In summary, Defendant has not shown that Plaintiff filed any document in this case in bad faith or for harassment purposes as required for an award of attorneys' fees under the FCRA. Defendant's motion therefore must be denied. See Burns v. Bank of Am., 655 F.Supp.2d 240, 253 (S.D.N.Y. 2008) (denying fee motion where the defendant “ha[d] not put forth sufficient evidence to establish that Plaintiffs' FCRA claim was filed in bad faith or for the purposes of harassment”); Roybal v. Trans Union, No. 05-cv-1207-MCE-KJM, 2009 WL 394290, at *1 (E.D. Cal. Feb.17, 2009) (declining to award attorneys' fees where there was “no evidence that [the] action was brought in bad faith or for purposes of harassment”).[3]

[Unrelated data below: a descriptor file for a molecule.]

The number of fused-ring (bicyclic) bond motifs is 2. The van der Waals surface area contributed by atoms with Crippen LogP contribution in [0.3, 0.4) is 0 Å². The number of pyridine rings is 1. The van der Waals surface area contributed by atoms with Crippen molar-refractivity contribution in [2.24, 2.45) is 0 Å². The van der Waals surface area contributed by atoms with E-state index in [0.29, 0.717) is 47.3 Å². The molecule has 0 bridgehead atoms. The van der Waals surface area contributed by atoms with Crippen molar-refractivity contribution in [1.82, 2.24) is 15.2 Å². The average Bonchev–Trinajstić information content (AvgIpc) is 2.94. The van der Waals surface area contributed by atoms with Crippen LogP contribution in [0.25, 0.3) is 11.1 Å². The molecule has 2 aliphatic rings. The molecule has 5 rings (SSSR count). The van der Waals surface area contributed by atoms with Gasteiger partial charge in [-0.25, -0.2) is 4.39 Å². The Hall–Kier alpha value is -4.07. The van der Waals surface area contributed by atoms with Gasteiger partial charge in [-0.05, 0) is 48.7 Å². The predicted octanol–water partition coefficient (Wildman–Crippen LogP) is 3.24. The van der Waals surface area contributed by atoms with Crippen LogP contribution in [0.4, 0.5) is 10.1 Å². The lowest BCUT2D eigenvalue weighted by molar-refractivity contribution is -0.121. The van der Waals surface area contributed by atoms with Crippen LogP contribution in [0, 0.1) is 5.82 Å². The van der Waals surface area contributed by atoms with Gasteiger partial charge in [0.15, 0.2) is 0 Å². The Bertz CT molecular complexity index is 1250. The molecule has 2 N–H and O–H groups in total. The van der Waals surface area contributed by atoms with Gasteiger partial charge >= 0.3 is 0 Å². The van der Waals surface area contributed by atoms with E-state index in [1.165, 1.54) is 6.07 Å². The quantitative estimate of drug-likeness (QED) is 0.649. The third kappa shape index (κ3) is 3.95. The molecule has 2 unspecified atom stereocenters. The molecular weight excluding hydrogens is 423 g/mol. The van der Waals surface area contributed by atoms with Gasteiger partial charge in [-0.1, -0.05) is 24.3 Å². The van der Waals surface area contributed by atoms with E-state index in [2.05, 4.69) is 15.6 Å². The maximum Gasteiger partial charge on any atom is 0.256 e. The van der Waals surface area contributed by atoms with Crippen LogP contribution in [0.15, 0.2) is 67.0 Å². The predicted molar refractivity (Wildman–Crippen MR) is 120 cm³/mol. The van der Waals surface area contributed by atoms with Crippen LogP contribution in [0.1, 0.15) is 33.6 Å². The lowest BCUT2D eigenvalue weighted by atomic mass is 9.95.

IT ...